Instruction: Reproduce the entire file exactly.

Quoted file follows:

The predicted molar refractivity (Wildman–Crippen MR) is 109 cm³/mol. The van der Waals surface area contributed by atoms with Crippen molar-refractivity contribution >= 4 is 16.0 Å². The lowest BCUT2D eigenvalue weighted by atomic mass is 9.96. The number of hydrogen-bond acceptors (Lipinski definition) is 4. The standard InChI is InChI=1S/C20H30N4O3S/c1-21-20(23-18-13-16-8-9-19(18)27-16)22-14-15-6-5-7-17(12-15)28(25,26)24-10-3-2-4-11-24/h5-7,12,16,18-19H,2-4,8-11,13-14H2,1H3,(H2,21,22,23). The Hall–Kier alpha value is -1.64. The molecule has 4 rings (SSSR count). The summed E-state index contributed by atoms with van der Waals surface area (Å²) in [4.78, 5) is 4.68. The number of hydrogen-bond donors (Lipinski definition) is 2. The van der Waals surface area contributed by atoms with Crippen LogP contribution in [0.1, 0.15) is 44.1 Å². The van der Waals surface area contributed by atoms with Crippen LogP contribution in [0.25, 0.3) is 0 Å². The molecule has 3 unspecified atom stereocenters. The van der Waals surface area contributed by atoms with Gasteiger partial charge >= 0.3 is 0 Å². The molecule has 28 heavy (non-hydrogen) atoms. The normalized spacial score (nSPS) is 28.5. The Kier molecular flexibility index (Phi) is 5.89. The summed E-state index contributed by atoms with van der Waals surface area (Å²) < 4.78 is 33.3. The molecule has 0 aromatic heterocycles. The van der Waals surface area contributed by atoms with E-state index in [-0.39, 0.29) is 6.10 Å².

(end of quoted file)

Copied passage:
The predicted molar refractivity (Wildman–Crippen MR) is 109 cm³/mol. The van der Waals surface area contributed by atoms with Crippen molar-refractivity contribution >= 4 is 16.0 Å². The lowest BCUT2D eigenvalue weighted by atomic mass is 9.96. The number of hydrogen-bond acceptors (Lipinski definition) is 4. The standard InChI is InChI=1S/C20H30N4O3S/c1-21-20(23-18-13-16-8-9-19(18)27-16)22-14-15-6-5-7-17(12-15)28(25,26)24-10-3-2-4-11-24/h5-7,12,16,18-19H,2-4,8-11,13-14H2,1H3,(H2,21,22,23). The Hall–Kier alpha value is -1.64. The molecule has 4 rings (SSSR count). The summed E-state index contributed by atoms with van der Waals surface area (Å²) in [4.78, 5) is 4.68. The number of hydrogen-bond donors (Lipinski definition) is 2. The van der Waals surface area contributed by atoms with Crippen LogP contribution in [0.1, 0.15) is 44.1 Å². The van der Waals surface area contributed by atoms with Crippen LogP contribution in [0.25, 0.3) is 0 Å². The molecule has 3 unspecified atom stereocenters. The van der Waals surface area contributed by atoms with Gasteiger partial charge >= 0.3 is 0 Å². The molecule has 28 heavy (non-hydrogen) atoms. The normalized spacial score (nSPS) is 28.5. The Kier molecular flexibility index (Phi) is 5.89. The summed E-state index contributed by atoms with van der Waals surface area (Å²) < 4.78 is 33.3. The molecule has 0 aromatic heterocycles. The van der Waals surface area contributed by atoms with E-state index in [-0.39, 0.29) is 6.10 Å².